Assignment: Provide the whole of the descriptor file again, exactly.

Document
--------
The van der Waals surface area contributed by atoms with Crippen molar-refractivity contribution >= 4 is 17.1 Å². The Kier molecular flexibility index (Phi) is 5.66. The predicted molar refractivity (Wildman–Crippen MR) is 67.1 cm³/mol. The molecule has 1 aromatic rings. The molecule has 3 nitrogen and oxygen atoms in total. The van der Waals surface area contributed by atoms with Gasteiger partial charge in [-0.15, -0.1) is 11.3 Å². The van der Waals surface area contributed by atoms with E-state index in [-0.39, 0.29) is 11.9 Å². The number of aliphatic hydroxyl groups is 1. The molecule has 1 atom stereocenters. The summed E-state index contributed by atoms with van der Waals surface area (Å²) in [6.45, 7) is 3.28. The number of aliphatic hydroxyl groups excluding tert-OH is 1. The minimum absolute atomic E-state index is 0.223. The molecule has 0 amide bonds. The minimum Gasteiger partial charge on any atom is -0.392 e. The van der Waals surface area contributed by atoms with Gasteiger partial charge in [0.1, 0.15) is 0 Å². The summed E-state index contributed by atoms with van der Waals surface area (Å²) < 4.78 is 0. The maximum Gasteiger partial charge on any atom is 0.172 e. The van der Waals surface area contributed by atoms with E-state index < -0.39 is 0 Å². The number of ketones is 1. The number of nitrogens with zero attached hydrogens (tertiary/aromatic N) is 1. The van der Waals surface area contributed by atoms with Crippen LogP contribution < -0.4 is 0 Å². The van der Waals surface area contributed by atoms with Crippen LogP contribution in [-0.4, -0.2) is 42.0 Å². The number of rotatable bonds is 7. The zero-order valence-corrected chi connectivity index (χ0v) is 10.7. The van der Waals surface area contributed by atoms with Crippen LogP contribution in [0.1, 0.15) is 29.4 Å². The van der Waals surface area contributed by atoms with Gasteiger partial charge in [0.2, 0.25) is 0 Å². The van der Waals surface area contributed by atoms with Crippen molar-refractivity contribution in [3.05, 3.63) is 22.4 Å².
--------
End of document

The van der Waals surface area contributed by atoms with Crippen molar-refractivity contribution >= 4 is 17.1 Å². The Kier molecular flexibility index (Phi) is 5.66. The predicted molar refractivity (Wildman–Crippen MR) is 67.1 cm³/mol. The molecule has 1 aromatic rings. The molecule has 3 nitrogen and oxygen atoms in total. The van der Waals surface area contributed by atoms with Gasteiger partial charge in [-0.15, -0.1) is 11.3 Å². The van der Waals surface area contributed by atoms with E-state index in [-0.39, 0.29) is 11.9 Å². The number of aliphatic hydroxyl groups is 1. The molecule has 1 atom stereocenters. The summed E-state index contributed by atoms with van der Waals surface area (Å²) in [6.45, 7) is 3.28. The number of aliphatic hydroxyl groups excluding tert-OH is 1. The minimum absolute atomic E-state index is 0.223. The molecule has 0 amide bonds. The minimum Gasteiger partial charge on any atom is -0.392 e. The van der Waals surface area contributed by atoms with Gasteiger partial charge in [0.1, 0.15) is 0 Å². The summed E-state index contributed by atoms with van der Waals surface area (Å²) < 4.78 is 0. The maximum Gasteiger partial charge on any atom is 0.172 e. The van der Waals surface area contributed by atoms with E-state index < -0.39 is 0 Å². The number of ketones is 1. The number of nitrogens with zero attached hydrogens (tertiary/aromatic N) is 1. The van der Waals surface area contributed by atoms with Crippen LogP contribution < -0.4 is 0 Å². The van der Waals surface area contributed by atoms with Crippen LogP contribution in [-0.4, -0.2) is 42.0 Å². The number of rotatable bonds is 7. The zero-order valence-corrected chi connectivity index (χ0v) is 10.7. The van der Waals surface area contributed by atoms with Crippen LogP contribution in [0.1, 0.15) is 29.4 Å². The van der Waals surface area contributed by atoms with Gasteiger partial charge in [0.2, 0.25) is 0 Å². The van der Waals surface area contributed by atoms with Crippen molar-refractivity contribution in [3.05, 3.63) is 22.4 Å².